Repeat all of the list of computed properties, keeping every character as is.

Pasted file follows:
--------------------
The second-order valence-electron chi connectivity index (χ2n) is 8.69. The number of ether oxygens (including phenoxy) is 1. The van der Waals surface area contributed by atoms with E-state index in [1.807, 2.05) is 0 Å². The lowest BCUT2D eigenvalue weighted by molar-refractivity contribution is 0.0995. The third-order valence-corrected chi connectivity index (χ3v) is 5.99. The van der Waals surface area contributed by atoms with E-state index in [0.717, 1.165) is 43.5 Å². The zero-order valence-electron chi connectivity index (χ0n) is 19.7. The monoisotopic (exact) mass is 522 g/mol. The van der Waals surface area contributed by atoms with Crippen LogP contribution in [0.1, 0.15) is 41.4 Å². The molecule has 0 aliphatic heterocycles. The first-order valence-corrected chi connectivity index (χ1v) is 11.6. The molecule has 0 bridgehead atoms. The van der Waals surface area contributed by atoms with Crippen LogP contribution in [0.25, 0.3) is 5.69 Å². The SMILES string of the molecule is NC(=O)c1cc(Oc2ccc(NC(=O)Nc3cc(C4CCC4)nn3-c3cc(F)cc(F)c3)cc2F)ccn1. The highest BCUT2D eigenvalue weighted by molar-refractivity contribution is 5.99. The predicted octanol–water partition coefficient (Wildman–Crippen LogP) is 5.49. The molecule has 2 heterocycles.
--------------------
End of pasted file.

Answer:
The second-order valence-electron chi connectivity index (χ2n) is 8.69. The number of ether oxygens (including phenoxy) is 1. The van der Waals surface area contributed by atoms with E-state index in [1.807, 2.05) is 0 Å². The lowest BCUT2D eigenvalue weighted by molar-refractivity contribution is 0.0995. The third-order valence-corrected chi connectivity index (χ3v) is 5.99. The van der Waals surface area contributed by atoms with E-state index in [0.717, 1.165) is 43.5 Å². The zero-order valence-electron chi connectivity index (χ0n) is 19.7. The monoisotopic (exact) mass is 522 g/mol. The van der Waals surface area contributed by atoms with Crippen LogP contribution in [0.1, 0.15) is 41.4 Å². The molecule has 0 aliphatic heterocycles. The first-order valence-corrected chi connectivity index (χ1v) is 11.6. The molecule has 0 bridgehead atoms. The van der Waals surface area contributed by atoms with Crippen LogP contribution in [0.25, 0.3) is 5.69 Å². The SMILES string of the molecule is NC(=O)c1cc(Oc2ccc(NC(=O)Nc3cc(C4CCC4)nn3-c3cc(F)cc(F)c3)cc2F)ccn1. The highest BCUT2D eigenvalue weighted by molar-refractivity contribution is 5.99. The predicted octanol–water partition coefficient (Wildman–Crippen LogP) is 5.49. The molecule has 2 heterocycles.